Samuel Fels

Last sea­son: 3-9, 1-4

Head coach: Bill Har­rigan, sixth sea­son (Ca­reer: 20-37)

Out­look: Samuel Fels has felt the chal­lenge of be­ing a re­l­at­ively new pro­gram that plays in a di­vi­sion with tra­di­tion­al, es­tab­lished pro­grams like Frank­ford, Wash­ing­ton, North­east and Cent­ral. In his sixth sea­son as the Pan­thers’ head coach, Bill Har­rigan be­lieves this can be Fels’ most com­pet­it­ive sea­son yet, most not­ably due to the com­mit­ment and ca­marader­ie of the play­ers as­sembled on this year’s roster. Har­rigan said there were “a lot of guys who have made sig­ni­fic­ant im­prove­ments in their game, al­most too many to name,” though he singled out four-year varsity play­er Jy­lil Reed­er (the team’s lead­ing re­ceiv­er a year ago) and four-year starter Ben­nie Smith at line­back­er. Har­rigan also said it’s the best work eth­ic he’s seen from any of his teams to date, and if his play­ers keep the right at­ti­tude all sea­son and don’t get down on them­selves when they make mis­takes, Fels could be a pesky out to their di­vi­sion foes.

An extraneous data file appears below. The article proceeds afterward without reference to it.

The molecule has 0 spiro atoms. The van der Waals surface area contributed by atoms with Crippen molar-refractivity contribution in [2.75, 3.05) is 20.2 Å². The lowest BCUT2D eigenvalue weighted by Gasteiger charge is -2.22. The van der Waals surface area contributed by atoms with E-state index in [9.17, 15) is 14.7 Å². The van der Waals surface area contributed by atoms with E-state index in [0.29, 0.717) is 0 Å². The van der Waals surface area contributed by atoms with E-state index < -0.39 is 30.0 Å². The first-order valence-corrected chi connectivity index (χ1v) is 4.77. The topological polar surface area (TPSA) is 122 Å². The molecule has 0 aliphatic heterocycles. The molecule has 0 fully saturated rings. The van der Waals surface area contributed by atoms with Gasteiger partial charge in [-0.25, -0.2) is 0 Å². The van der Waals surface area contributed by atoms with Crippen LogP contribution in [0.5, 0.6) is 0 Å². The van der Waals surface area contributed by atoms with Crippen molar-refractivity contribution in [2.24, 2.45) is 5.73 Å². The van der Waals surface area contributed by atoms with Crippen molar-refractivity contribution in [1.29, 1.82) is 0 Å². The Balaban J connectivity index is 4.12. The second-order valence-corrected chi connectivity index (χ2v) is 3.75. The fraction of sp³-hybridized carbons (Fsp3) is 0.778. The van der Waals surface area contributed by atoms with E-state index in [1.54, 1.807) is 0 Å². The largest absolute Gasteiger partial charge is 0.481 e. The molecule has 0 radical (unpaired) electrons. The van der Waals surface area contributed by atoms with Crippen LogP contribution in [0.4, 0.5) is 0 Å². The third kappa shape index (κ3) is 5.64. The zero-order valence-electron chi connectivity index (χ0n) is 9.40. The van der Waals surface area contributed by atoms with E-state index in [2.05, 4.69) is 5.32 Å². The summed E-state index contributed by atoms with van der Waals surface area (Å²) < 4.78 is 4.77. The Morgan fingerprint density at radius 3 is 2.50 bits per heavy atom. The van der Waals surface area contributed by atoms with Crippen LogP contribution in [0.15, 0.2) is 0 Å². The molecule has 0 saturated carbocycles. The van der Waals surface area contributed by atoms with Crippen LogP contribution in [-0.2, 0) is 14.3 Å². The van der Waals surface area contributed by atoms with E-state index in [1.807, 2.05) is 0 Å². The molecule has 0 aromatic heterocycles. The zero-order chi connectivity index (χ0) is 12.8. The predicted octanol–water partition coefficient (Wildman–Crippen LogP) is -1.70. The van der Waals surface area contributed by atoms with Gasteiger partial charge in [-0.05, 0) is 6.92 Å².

Coach says: “We’re a team in every as­pect of the word this year. I guess what I’m most im­pressed with is the close­ness they’ve dis­played as a group and the fact that they’re ex­cited to be out there play­ing foot­ball every day. In­stead of get­ting down on each oth­er, they’re push­ing one an­oth­er to get bet­ter. We’ve sched­uled some tough non-league games to pre­pare for the di­vi­sion, be­cause as we’ve seen, good teams like Wash­ing­ton and Frank­ford, they re­load in­stead of re­build. I think we’re start­ing to build that cul­ture with­in our pro­gram. In­stead of say­ing, ‘Can we win?,’ we want to walk on the field and say, ‘How much are we go­ing to win by?’ ”


Ab­ra­ham Lin­coln

Last sea­son: 4-8, 4-1

Head coach: Ed Mc­Get­tigan, fourth sea­son (Ca­reer: 16-20)